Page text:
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What is the difference between standard, advanced, and multi-threaded solvers?

Answer: The differences between these solver options are described as follows:

Solver Options:

• Standard solver

• best for small problems

• utilizes only single core/CPU

• provides full instability information, which is useful for checking model stability before a
long analysis

• Advanced solver

• default setting

• best for medium to the largest problems

• can utilize all cores/CPUs

• utilizes disk to handle very large models

• provides limited instability information

• Multi-threaded solver

• best for medium to large problems

• fully utilizes all cores/CPUs

• fully runs in RAM for speed

• provides no instability information

• Recommendations:

• Use the Standard or Advanced (default) solver to check for stability early in the
development of models.

• Modal analysis using eigen vectors can help find instabilities.

• Switch to the Multi-threaded solver for speed when the model is well developed and

• Use the Advanced solver instead if the model is too large and the Multi-threaded solver
reports memory limitations.

• Alternatively for the Multi-threaded solver, using the 64-bit version of the product
(ETABS, SAP2000, CSiBridge) and/or running the analysis in a separate process (see
below) can help avoid memory problems on a machine with enough RAM.

Analysis Process Options:

• GUI process

• best for small problems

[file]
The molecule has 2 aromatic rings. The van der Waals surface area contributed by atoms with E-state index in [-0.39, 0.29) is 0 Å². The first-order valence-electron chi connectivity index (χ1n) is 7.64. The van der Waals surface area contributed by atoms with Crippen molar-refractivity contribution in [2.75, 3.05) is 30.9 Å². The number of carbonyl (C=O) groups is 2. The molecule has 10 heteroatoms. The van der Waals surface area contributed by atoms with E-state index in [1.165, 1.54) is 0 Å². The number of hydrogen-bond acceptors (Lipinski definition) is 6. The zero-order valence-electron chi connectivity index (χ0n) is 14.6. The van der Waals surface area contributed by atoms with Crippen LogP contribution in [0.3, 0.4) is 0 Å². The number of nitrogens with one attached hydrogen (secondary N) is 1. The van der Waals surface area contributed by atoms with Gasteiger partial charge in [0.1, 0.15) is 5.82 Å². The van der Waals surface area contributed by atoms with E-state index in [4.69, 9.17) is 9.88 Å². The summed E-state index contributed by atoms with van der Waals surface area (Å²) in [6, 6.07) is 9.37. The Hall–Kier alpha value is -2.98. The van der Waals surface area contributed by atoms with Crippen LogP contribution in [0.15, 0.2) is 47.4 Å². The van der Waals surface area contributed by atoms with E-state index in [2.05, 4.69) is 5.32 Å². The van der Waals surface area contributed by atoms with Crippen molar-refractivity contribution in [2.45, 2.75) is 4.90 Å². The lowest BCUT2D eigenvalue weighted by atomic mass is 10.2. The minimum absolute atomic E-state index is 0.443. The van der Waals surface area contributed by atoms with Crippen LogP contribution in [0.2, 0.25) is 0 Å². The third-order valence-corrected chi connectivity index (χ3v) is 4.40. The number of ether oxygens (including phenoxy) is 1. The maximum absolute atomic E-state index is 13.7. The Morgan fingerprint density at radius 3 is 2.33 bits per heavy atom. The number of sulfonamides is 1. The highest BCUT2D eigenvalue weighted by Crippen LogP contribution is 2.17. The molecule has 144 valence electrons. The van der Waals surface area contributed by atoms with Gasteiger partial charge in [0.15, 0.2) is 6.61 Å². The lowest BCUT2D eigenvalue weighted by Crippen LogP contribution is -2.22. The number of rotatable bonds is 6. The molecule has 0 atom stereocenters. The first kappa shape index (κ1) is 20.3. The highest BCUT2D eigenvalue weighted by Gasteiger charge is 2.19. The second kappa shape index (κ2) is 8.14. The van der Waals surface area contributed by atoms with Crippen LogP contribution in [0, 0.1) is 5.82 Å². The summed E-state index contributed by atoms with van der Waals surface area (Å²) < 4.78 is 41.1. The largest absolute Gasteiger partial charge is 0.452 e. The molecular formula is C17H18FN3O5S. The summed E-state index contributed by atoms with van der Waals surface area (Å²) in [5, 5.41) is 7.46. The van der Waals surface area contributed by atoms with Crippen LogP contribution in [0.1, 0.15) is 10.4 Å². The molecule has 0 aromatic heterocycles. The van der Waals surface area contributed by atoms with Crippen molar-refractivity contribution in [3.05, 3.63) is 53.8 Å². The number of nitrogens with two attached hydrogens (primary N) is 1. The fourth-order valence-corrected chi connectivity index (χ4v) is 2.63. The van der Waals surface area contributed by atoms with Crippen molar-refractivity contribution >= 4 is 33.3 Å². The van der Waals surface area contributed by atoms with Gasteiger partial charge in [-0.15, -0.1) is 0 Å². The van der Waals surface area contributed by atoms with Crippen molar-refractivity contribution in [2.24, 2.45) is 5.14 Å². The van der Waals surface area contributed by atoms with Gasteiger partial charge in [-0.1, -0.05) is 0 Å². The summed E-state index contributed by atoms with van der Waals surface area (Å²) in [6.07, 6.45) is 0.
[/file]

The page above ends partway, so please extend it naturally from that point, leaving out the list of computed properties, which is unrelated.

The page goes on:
• analysis runs within the software, such as with SAFE.exe

• benefit: less disk operations (I/O) are performed

• drawback: the software itself consumes memory, leaving less available for analysis,
which slows operations and prevents the ability to run larger models

• Separate process

• best for medium to large problems

• the analysis model is written to the disk and read by CSI.SAPFire.Driver.exe, then
analysis is run within CSI.SAPFire.Driver.exe

• benefit: the analysis engine has access to more memory, therefore larger problems can
be solved and analysis runs faster

• drawback: time is lost to write and read the analysis model

• Auto

• default setting

• the necessary memory is estimated, then compared to the physical ram available. If
enough RAM is available, the analysis runs in GUI process. If not, it is shelled out to

Other Options:

• Always run 32-bit analysis

• only applies to Separate Process (and Auto when it shells out the analysis), which is run
in GUI Process when the 32-bit version is used

• on a 64-bit system (64-bit CPU and 64-bit OS), 64-bit analysis runs by default when
shelled out, and the option must be checked to run the 32-bit version

• forcing the 32-bit version is not advisable without reason since the 64-bit analysis
version is faster and can solve larger problems